Nutritional information per ¼ cup serving: 118 calories, 4 grams protein, 12 grams carbohydrate, 6 grams fat, 2 grams fiber, 137 milligrams sodium

A-B-C Dip (Avocados, Beans, Cilantro)
Invite your child into the kitchen to help squeeze the lemon and mash the avocado. When children help, they are more likely to try a bite.
4-5 avocados, peeled and sliced
1/4 cup finely chopped onion
1 garlic clove, finely minced
3 T. fresh lime juice
1/2 cup chopped fresh tomatoes
1-15 ounce can black beans, drained and rinsed
2 tablespoons chopped cilantro
Salt to taste (optional)

Directions:
Place avocados, onions, garlic and lime juice into a bowl and mash until slightly lumpy. Stir in tomatoes, beans, and cilantro. If desired, add salt to taste. Serve with a colorful assortment of raw vegetables and whole corn tortilla chips.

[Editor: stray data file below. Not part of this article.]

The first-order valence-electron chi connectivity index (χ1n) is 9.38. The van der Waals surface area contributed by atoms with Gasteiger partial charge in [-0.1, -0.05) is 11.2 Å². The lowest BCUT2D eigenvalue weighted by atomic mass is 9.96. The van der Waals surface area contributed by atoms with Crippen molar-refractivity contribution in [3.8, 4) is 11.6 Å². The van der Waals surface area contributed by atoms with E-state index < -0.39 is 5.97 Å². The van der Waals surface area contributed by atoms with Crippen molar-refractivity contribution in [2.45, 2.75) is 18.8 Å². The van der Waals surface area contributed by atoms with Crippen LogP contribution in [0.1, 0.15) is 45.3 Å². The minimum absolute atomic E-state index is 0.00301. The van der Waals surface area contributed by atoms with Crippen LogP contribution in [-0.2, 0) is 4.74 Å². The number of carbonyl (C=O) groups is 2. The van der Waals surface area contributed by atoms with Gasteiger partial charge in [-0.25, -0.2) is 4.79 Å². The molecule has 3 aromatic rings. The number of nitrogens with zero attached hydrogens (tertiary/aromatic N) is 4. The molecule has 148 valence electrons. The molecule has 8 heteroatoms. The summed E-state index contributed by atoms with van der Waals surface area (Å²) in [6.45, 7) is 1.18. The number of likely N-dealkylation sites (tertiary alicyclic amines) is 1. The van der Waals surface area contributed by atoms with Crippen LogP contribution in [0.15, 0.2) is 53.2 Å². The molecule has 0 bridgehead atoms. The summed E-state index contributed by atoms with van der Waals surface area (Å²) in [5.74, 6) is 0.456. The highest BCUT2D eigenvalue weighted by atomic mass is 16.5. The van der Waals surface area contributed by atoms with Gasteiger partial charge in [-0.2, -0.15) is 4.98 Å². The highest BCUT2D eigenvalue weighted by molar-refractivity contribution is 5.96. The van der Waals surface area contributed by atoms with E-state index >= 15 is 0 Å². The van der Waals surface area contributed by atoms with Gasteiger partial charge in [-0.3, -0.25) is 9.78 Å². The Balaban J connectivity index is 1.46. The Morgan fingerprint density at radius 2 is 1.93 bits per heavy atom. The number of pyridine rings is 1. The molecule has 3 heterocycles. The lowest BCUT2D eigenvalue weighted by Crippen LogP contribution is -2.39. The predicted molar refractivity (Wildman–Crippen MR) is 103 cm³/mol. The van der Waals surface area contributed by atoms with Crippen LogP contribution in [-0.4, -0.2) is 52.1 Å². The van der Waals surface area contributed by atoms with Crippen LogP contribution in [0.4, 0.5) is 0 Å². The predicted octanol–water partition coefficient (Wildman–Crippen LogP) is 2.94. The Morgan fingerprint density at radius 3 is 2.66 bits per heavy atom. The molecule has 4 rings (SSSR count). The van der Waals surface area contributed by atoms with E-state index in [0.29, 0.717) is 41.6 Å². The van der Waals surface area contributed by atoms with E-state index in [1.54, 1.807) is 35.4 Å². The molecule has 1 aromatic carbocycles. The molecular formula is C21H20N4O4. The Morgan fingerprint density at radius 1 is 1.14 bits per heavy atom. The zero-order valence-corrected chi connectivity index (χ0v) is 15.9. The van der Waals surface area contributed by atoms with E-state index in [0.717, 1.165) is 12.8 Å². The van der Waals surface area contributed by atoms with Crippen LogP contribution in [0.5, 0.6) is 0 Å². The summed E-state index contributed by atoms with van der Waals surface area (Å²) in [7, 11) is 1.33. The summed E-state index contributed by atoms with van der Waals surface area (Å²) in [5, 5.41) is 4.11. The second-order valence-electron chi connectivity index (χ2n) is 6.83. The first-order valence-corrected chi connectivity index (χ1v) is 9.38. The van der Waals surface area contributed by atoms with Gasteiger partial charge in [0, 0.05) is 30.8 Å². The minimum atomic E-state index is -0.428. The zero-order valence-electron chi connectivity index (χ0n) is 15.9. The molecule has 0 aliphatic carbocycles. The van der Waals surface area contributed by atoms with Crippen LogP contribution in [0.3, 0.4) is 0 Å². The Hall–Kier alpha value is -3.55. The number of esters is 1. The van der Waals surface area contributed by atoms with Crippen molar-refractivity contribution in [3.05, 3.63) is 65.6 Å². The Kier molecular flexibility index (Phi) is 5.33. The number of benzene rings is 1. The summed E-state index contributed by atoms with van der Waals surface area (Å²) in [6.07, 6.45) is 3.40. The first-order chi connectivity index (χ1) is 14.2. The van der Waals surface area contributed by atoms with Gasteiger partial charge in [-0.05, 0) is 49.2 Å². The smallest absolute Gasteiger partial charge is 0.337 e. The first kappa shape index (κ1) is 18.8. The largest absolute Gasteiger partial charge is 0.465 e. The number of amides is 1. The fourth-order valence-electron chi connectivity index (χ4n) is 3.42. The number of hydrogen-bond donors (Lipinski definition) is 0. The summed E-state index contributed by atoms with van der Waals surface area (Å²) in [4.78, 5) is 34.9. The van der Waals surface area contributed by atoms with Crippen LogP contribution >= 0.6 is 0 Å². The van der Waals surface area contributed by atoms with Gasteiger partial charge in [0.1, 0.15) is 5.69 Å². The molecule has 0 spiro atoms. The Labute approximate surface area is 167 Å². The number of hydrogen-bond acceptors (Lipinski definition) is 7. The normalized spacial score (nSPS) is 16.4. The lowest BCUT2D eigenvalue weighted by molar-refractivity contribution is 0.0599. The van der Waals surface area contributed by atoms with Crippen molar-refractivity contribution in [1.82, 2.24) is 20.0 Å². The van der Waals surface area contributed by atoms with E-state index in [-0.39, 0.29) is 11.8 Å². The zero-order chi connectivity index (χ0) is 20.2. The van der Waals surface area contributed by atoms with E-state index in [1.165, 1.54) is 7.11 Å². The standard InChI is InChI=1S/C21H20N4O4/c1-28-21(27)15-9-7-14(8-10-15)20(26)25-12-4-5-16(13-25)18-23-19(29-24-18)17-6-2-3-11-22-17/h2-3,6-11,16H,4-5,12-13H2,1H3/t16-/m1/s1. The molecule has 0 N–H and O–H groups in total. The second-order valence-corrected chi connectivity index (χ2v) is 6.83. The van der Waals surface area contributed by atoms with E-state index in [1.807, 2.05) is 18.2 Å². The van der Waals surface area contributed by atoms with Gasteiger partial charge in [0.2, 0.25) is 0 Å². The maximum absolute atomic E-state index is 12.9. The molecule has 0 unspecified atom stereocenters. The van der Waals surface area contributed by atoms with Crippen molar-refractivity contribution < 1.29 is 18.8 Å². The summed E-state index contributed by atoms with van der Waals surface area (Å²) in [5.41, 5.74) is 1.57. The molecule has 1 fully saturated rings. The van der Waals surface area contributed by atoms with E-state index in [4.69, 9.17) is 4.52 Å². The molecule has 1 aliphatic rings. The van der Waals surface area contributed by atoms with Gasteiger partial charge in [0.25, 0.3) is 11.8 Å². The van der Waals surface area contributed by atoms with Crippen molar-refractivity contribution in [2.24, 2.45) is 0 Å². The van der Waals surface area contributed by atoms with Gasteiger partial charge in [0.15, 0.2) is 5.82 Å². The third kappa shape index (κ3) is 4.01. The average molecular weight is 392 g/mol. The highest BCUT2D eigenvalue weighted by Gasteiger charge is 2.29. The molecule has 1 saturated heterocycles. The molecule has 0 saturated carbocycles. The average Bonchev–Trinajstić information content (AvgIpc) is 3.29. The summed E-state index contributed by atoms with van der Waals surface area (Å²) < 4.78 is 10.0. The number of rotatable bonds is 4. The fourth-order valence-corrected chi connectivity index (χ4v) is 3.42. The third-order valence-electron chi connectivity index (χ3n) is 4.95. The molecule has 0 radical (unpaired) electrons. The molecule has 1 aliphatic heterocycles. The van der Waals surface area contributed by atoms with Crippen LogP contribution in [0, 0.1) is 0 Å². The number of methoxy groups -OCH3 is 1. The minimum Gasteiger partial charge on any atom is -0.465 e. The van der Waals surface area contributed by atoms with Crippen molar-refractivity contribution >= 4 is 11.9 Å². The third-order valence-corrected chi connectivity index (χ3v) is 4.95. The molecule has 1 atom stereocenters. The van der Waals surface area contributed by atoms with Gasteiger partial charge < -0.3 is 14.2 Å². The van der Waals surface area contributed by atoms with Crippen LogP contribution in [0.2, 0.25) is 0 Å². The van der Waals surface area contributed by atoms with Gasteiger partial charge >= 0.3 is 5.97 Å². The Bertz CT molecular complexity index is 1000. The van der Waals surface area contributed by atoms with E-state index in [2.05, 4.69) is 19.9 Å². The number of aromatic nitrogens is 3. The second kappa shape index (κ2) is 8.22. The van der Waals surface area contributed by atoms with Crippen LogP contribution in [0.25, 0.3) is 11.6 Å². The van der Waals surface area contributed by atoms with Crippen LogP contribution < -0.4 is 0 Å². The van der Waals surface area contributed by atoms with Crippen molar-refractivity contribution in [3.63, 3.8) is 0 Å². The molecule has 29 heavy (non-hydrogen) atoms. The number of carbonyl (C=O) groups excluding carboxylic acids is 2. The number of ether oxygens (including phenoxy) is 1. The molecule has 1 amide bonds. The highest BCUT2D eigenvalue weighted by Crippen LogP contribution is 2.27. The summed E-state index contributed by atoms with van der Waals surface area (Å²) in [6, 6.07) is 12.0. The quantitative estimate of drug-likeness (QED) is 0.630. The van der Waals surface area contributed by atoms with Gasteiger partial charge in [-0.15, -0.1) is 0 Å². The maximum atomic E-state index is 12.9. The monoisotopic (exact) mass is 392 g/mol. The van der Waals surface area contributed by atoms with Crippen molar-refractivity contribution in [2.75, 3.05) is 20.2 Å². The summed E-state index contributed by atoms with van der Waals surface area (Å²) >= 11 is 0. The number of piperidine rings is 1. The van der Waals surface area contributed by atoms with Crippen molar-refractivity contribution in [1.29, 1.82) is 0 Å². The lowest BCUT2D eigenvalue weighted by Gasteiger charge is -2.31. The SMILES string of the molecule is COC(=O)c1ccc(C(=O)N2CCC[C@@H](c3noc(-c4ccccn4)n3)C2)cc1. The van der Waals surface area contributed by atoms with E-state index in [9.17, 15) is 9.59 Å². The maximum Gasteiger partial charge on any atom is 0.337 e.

Servings: 14 (approx. 1/4 cup each)
Nutritional information per ¼ cup serving: 127 calories, 3 grams protein, 11 grams carbohydrate, 9 grams fat, 6 grams fiber, 60 milligrams sodium (if made without salt)

Fabulous Fruit Salsa
Sweet, tangy and spicy all at once, this fresh fruit-based salsa is a tasty way to pack in vital nutrients and antioxidants.
1 medium mango, peeled, seeded and cut into ½” cubes
½ cup diced fresh apple
1 cup fresh pineapple, cut into ½” cubes
1 large tomato, chopped
½ cup diced bell pepper
½ cup diced sweet onion
¼ cup chopped fresh cilantro
2 T. lime juice
½ tsp. garlic salt
¼ tsp. ground cumin

Directions:
In medium bowl, combine all ingredients. Serve with baked whole corn tortilla chips or use as a topping for grilled chicken or fish.
Yield: 4 cups
Servings: 8 (about ½ cup each)
Nutritional Information Per ½ cup serving: 42 calories, 1 gram protein, 11 grams carbohydrate; 0 grams fat; 2 g fiber, 132 milligrams sodium